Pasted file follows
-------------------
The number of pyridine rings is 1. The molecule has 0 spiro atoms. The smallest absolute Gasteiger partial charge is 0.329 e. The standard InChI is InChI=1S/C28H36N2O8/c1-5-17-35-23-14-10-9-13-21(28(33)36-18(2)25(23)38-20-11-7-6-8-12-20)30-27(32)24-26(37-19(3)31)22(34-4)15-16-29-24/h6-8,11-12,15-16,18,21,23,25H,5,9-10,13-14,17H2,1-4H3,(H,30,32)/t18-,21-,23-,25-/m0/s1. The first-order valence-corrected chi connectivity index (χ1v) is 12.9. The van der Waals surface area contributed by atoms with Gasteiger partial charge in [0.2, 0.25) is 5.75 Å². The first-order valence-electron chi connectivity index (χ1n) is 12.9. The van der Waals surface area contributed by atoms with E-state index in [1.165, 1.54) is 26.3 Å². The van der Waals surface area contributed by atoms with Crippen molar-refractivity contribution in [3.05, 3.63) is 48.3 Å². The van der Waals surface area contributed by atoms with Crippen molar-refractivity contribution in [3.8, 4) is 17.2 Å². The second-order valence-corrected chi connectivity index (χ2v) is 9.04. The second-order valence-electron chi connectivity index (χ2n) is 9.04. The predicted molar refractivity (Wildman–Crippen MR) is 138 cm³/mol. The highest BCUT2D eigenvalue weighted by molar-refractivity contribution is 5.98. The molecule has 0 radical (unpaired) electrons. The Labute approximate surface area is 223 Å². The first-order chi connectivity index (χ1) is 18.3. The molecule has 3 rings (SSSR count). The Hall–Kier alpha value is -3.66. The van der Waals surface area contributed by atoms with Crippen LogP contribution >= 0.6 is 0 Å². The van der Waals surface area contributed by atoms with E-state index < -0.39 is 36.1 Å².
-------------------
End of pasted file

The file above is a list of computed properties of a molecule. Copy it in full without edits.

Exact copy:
The number of pyridine rings is 1. The molecule has 0 spiro atoms. The smallest absolute Gasteiger partial charge is 0.329 e. The standard InChI is InChI=1S/C28H36N2O8/c1-5-17-35-23-14-10-9-13-21(28(33)36-18(2)25(23)38-20-11-7-6-8-12-20)30-27(32)24-26(37-19(3)31)22(34-4)15-16-29-24/h6-8,11-12,15-16,18,21,23,25H,5,9-10,13-14,17H2,1-4H3,(H,30,32)/t18-,21-,23-,25-/m0/s1. The first-order valence-corrected chi connectivity index (χ1v) is 12.9. The van der Waals surface area contributed by atoms with Gasteiger partial charge in [0.2, 0.25) is 5.75 Å². The first-order valence-electron chi connectivity index (χ1n) is 12.9. The van der Waals surface area contributed by atoms with E-state index in [1.165, 1.54) is 26.3 Å². The van der Waals surface area contributed by atoms with Crippen molar-refractivity contribution in [3.05, 3.63) is 48.3 Å². The van der Waals surface area contributed by atoms with Crippen molar-refractivity contribution in [3.8, 4) is 17.2 Å². The second-order valence-corrected chi connectivity index (χ2v) is 9.04. The second-order valence-electron chi connectivity index (χ2n) is 9.04. The predicted molar refractivity (Wildman–Crippen MR) is 138 cm³/mol. The highest BCUT2D eigenvalue weighted by molar-refractivity contribution is 5.98. The molecule has 0 radical (unpaired) electrons. The Labute approximate surface area is 223 Å². The first-order chi connectivity index (χ1) is 18.3. The molecule has 3 rings (SSSR count). The Hall–Kier alpha value is -3.66. The van der Waals surface area contributed by atoms with Crippen LogP contribution >= 0.6 is 0 Å². The van der Waals surface area contributed by atoms with E-state index < -0.39 is 36.1 Å².